The integration of health and social care requires an urgent ‘reboot’ by Whitehall following last month’s General Election result, think tank says.
A new report from Localis argued the integration agenda should not be held back by issues of funding, something which the Government should address in the forthcoming social care green paper.
Entitled Rebooting Health and Social Care Integration - An agenda for more person centred care, the report said integration should be focused on giving greater independence and control to all people receiving care, including a dramatic expansion in the usage of NHS Personal Health Budgets.
The study’s recommendations are based on a poll by YouGov which found 64% of Conservative voters and 78% of Labour supporters felt the state should be more involved in social care.
The poll also looked at views on the role of family members in supporting relatives. More than half (52%) of Conservative voters agreed for the need for greater help within families compared to over a third (36%) of Labour voters and an overall figure of 42%.
The report also suggested those who have never provided care to a relative considerably overestimate the financial burdens (41% vs 19%) and underestimate the emotional cost (27% vs 38%) compared to those who have.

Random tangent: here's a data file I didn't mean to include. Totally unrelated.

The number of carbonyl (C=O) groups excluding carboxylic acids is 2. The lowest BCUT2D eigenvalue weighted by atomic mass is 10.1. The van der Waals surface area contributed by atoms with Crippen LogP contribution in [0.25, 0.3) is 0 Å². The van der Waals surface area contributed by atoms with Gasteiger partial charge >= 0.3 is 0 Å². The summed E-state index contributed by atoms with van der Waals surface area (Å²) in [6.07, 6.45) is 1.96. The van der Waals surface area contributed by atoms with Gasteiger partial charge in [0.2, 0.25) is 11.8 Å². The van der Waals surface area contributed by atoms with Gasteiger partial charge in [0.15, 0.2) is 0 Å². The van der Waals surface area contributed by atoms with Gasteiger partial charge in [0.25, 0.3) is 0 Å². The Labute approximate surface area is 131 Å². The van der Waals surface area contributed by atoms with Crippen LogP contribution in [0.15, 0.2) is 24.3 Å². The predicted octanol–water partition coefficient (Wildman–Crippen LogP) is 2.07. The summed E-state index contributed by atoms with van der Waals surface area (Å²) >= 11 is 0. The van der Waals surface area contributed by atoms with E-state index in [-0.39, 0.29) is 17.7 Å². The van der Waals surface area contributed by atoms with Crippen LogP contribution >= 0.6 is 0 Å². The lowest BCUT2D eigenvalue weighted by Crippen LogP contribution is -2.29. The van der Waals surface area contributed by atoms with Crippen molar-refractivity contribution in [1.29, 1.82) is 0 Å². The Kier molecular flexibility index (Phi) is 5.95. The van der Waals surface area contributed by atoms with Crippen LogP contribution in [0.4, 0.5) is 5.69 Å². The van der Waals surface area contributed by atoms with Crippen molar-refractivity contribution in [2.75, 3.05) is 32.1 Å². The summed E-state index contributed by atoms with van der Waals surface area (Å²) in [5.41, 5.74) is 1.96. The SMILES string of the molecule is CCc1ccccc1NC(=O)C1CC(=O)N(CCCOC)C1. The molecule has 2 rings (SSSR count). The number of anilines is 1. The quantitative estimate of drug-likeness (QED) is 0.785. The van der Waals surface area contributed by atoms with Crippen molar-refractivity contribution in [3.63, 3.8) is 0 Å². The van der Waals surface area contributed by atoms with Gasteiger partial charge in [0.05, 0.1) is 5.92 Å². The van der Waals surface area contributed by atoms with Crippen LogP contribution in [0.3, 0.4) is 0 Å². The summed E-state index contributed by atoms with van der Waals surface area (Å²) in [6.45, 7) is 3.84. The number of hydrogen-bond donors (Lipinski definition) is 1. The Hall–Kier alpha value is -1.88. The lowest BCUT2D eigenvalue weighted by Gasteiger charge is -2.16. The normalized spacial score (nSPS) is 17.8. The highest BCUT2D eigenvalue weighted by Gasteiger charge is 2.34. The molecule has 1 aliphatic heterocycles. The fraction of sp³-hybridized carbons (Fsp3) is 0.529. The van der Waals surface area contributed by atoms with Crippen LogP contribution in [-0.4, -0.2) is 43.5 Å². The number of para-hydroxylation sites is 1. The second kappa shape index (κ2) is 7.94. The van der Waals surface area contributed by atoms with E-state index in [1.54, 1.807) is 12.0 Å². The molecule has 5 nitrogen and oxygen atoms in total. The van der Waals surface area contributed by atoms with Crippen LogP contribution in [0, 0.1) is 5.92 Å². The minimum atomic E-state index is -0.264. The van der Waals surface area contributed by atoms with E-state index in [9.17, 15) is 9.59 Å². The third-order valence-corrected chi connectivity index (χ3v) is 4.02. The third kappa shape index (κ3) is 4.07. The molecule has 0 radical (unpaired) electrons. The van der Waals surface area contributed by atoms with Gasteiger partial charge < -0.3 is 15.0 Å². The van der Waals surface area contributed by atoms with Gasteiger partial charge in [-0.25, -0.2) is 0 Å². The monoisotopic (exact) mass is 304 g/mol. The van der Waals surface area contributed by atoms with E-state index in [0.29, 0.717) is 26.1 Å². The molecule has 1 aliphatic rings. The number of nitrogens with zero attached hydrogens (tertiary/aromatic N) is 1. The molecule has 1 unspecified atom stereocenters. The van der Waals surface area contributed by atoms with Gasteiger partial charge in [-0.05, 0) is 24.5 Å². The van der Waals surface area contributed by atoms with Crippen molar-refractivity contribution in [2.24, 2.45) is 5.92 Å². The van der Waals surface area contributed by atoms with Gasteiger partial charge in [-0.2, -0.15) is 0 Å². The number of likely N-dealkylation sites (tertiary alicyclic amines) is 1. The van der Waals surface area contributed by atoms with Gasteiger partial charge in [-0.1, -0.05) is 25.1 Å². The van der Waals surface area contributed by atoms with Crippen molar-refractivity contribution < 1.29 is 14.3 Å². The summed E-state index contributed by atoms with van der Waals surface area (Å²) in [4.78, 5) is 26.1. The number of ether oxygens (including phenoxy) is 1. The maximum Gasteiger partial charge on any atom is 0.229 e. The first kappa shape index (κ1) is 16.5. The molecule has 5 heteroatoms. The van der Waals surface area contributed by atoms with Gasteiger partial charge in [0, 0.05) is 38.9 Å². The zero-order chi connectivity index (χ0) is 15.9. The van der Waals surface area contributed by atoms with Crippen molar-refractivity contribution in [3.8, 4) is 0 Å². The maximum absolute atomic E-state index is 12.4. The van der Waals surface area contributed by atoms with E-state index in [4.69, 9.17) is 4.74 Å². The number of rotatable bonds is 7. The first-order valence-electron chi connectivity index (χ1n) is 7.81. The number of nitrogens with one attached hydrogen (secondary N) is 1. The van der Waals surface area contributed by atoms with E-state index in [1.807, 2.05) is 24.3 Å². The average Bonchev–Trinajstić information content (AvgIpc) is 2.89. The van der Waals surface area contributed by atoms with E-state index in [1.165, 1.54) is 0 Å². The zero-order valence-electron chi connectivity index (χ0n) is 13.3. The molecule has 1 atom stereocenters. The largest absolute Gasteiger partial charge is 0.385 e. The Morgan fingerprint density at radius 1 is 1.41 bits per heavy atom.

Localis argued this meant the Government’s manifesto ambition of extending the right to request 52 weeks leave to provide care will be more difficult than first imagined.
‘Health and social care services face two interlinked challenges,’ said report author, Liam Booth-Smith.
‘The first is how to get enough money into the system to make it work effectively and safely for members of the public. The second is how to reform services so that people have more control over the care they receive.
‘Our research suggests that voters of all parties want government to act on social care, this means the forthcoming social care green paper has to address the issue of funding.
‘However, when it comes to service reform the public are less united. For example, government has long suggested greater family involvement in providing care is necessary but support for this appears to be divided on political lines.
‘The key to resolving this is ensuring efforts at reform and integration between health and care are driven locally, meaning services better reflect what local people want and need.’